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Jury FAQs

  • What should I bring with me to the courthouse?

    You should bring your juror summons with you when you report. The bar code is used to verify attendance by the jury office. Cellular telephones and laptop computers are allowed in the Jury Assembly Room. These electronic devices must be turned off in the courtroom. The court does not provide wireless internet access. If you are serving on a trial, cellular telephones are not permitted during the deliberation process.

    You must present a photo ID, such as a driver’s license when entering the courthouse. You and your belongings are subject to search. It is very important that jury selections begin promptly, so please allow plenty of time to travel to the courthouse and pass through security.

  • What type of cases will jurors decide in federal court?

    Jurors may be called to serve on both civil and criminal trials. Examples of civil cases are contract disputes, civil rights violations, etc. Criminal trials involve a party or parties who are alleged to have violated a federal law and who have been indicted by a grand jury.

  • How much will I be paid to serve as a juror?

    Federal jurors are paid $50.00 per day as an attendance fee and receive payment for round-trip mileage from their home to the courthouse address each day they serve. Mileage is calculated by zip code at the current federal government rate for mile reimbursement. Parking and toll expenses are reimbursed in full.

    If you take public transportation, you will be reimbursed, however, reimbursement for a taxi cab is not allowed.

    United States government employees will not receive an attendance fee for jury service (U.S. Postal Service employees will receive an attendance fee).

    A subsistence fee will be paid to jurors who live sixty (60) miles or more from the courthouse if it is necessary to spend the night in a hotel. You must contact the jury clerk for your division to obtain prior approval to use overnight accommodations at government expense.

  • How will jury pay affect my unemployment benefits?

    This question should be answered by your local unemployment office. Let them know you are currently serving on a jury and receiving jury pay.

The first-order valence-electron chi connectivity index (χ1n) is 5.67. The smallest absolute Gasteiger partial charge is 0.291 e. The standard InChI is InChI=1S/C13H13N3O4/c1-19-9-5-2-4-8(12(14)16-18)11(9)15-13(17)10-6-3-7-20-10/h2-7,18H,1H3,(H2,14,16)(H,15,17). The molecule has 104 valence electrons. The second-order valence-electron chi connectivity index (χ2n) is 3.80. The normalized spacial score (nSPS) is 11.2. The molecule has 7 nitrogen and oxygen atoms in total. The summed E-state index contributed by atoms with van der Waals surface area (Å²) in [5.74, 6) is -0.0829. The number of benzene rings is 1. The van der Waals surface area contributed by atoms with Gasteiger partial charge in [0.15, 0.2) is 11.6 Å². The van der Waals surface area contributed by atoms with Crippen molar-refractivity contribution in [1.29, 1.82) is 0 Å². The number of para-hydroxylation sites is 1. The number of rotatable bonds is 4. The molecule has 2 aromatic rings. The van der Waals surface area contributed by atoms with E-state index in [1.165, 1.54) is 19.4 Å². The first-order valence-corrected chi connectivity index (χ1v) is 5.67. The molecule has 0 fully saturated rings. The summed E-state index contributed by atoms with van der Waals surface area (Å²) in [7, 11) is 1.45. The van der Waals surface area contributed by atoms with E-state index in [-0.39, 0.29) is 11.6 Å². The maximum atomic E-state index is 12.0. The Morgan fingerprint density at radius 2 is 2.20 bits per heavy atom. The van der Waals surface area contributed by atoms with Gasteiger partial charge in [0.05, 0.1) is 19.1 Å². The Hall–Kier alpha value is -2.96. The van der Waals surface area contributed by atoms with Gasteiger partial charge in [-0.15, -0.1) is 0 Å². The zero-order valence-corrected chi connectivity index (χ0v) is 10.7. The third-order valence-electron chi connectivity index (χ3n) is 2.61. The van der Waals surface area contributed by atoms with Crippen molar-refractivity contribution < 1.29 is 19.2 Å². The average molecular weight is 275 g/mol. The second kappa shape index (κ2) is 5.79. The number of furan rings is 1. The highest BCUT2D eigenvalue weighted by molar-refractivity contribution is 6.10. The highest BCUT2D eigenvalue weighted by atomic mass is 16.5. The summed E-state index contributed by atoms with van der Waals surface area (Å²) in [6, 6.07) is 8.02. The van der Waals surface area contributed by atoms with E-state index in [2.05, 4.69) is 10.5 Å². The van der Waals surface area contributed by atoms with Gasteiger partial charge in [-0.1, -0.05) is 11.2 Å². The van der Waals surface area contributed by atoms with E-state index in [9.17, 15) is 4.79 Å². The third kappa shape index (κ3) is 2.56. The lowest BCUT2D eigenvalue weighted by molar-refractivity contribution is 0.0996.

• I no longer live in the state of Pennsylvania, do I still have to serve?

    If you are no longer a Pennsylvania resident you will be disqualified from serving in this state.  Be sure to fill in your current address, county, and state of residence when completing your questionnaire online.  If filling out the hard copy, cross off your old address on the form and enter your current address beside it.  Make sure you sign and date the form.

  • I submitted a request to be excused or disqualified but my request was denied?

    Jury Clerks must observe the Federal Guidelines when making determinations regarding requests to be excused or disqualified.  It may be that you have not provided the court with sufficient information to validly excuse you.  If your request was denied and you believe your request is valid, you should contact the Jury Clerk in your division to discuss the specifics of your request.

  • Can I be fired from my job for serving on a jury?

    No, Federal law protects all permanent employees who serve on juries. If your employer fires you, threatens to fire you, intimidates or coerces you because you have been called for jury duty, report the incident immediately to the jury office.

  • Does my employer have to pay me while I serve?

    No, but most private employers do pay employees during their jury service. Some pay employees in full, while others deduct your $50.00 daily juror pay from your regular wages.

  • What rules apply to a person working second or third shift?

    Second and third shift workers should take off the shift prior to the day you are to report. If a hardship related to your shiftwork prevents you from serving, you must submit a written request to be excused that explains your hardship.

  • Can my employer tell me I can’t serve jury duty?

    No! Under Section 1875 of the F.R.C.P. “No employer shall discharge, threaten to discharge, intimidate, or coerce any permanent employee by reason of such employee’s jury service…” and they may be subject to a civil penalty of more than $5000.00 should they do so.